UN condemns bomb attack on Muslims in Pakistan


UN Secretary General Ban Ki-moon has condemned a deadly attack on Muslims in a market near Pakistan’s southwestern city of Quetta.

The UN chief called on Pakistani authorities to take action against the perpetrators of the bomb attack, Ban’s spokesman Martin Nesirky said in a statement on Sunday.

The UN secretary general “calls for swift and determined action against those claiming responsibility and perpetrating such actions,” Nesirky stated.

The bomb attack was carried out at the crowded vegetable market in the town of Hazara, on the outskirts of Quetta in Pakistan’s Balochistan Province, on February 16, killing nearly 85 people and wounding about 200 others.

Nesirky expressed the UN’s support for the Pakistani people and the Pakistani government’s efforts to curb the violence against religious and ethnic groups in the country.

Violence has escalated against Shia Muslims in different parts of Pakistan in recent months. Since the beginning of 2012, hundreds of Shias have been killed in the country. The attacks have targeted many doctors, engineers, high-ranking government officials, teachers, and politicians.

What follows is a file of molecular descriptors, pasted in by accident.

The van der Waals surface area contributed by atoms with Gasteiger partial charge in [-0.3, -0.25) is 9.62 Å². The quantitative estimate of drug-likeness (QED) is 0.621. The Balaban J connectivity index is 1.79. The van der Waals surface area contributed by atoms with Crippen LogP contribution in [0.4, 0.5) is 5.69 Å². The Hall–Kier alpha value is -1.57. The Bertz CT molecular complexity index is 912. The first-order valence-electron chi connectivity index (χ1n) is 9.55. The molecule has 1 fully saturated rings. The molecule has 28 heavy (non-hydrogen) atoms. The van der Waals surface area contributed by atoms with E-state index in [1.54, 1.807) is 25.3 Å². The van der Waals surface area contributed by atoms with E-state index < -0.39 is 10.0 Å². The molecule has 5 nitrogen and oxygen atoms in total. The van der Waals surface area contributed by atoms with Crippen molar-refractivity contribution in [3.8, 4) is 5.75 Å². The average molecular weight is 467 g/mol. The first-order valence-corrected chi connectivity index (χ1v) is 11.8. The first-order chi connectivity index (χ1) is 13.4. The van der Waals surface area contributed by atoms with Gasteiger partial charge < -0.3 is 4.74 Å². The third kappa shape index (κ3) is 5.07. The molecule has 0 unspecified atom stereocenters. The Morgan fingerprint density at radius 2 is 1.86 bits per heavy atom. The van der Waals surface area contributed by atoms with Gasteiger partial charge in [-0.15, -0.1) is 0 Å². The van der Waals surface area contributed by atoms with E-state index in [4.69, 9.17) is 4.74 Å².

On January 10, nearly 130 people were killed and many others injured in a wave of deadly bomb attacks targeting both Pakistani security guards and civilians in Quetta.

The bombing triggered protests in condemnation of violence against Muslims in Pakistan. Protesters said the Pakistani government had failed to take proper action to prevent terror attacks on the Muslim community.

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